The Theory Behind the CAPE
The Cyclically adjusted price-to-earnings ratio is calculated as the price of an index divided by the average of ten years of earnings (moving average). The earnings are adjusted for inflation. This means simple the earnings of all S&P 500 companies of the last ten years are adjusted to the dollar's value today, then the average is being calculated. Then the current value of the S&P 500 is divided by the average.
Using the average over ten years instead of the current P/E ratio elimination fluctuation because of recent business cycles.
The History Behind the CAPE
In 1934 Benjamin Graham and David Dodd recommended in their book "security analysis" that one should use an average of earnings over preferably seven or ten years to evaluate the market conditions.
In 1996, Robert Shiller and John Campbell went on with this thought. They presented their initial research concerning the relationship between the Cyclically Adjusted Price-Earnings and the outlook on the economy to the Board of Governors of the Federal Reserve.
In 2008 they published the more detailed paper "Valuation Ratios and the Long-Run Stock Market Outlook" to prove their theory. Their paper smoothed earnings for the S&P 500 by calculating an average of real earnings over the past ten years, going back to 1872.
As the predictions in the paper, based on the past value, turned out to be quite accurate, the CAPE has become a well-established indicator to assess the market valuation. However, there are critics, which we will explain at the end of the chapter.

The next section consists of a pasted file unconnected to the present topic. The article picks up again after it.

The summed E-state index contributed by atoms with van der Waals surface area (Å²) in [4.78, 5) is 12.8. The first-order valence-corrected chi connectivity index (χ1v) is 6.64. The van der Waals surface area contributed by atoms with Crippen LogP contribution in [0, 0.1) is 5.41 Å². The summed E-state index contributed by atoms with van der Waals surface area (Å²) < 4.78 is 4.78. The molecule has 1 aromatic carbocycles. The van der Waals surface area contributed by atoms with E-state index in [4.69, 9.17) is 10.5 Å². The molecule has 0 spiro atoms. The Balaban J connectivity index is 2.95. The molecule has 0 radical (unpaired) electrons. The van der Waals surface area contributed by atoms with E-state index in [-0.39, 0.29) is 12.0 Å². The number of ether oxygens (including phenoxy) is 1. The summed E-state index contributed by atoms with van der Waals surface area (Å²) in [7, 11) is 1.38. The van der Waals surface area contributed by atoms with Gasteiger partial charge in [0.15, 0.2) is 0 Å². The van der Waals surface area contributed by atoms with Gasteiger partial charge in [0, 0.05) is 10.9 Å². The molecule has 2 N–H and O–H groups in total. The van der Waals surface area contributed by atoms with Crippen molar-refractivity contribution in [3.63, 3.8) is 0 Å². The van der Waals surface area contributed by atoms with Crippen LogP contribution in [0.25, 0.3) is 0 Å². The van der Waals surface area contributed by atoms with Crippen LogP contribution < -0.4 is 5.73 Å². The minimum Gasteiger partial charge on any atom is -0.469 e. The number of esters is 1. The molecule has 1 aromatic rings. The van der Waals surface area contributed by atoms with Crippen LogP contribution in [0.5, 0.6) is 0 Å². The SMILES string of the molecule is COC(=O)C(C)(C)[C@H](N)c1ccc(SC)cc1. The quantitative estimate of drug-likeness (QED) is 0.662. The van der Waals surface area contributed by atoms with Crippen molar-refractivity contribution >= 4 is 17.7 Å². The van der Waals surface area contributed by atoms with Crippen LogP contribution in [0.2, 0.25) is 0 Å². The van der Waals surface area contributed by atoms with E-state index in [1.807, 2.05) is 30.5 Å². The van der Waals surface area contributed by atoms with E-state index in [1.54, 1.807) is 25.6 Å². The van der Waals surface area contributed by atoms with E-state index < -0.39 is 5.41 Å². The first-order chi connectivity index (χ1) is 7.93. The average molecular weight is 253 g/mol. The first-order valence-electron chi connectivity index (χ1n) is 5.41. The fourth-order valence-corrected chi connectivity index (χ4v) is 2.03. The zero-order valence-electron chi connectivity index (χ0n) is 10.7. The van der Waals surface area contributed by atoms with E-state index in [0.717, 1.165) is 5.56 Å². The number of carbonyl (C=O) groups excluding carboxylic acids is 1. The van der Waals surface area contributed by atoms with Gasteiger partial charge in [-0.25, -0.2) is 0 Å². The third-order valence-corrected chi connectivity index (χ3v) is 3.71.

How to Interpret the CAPE
The evaluation of the CAPE needs the indicator itself and the historical average. The market is considered overpriced when the PE ratio is above its historical average. The degree of how much overpriced is to be seen in relation to the historical average. The average in recent years has been between 15 and 17; the CAPE reached its peak at 44.19 in 1999.
Please see the links below for the current CAPE and the historical average.
The CAPE can also be used to go into detail and analyze specific market segments, as demonstrated here.
Flaws of the Shiller CAPE
Several people critic the CAPE, and a general critic is that it is somewhat backward-looking than forward. For example, Jack Boroudjian, chief investment officer at Index Financial Partners, criticizes the Shiller CAPE in a CNBC interview.
Also, accounting rules might have changed over time. Jeremy Siegel published a paper in 2016 in which he says that the CAPE is too pessimistic as the accounting rules have changed.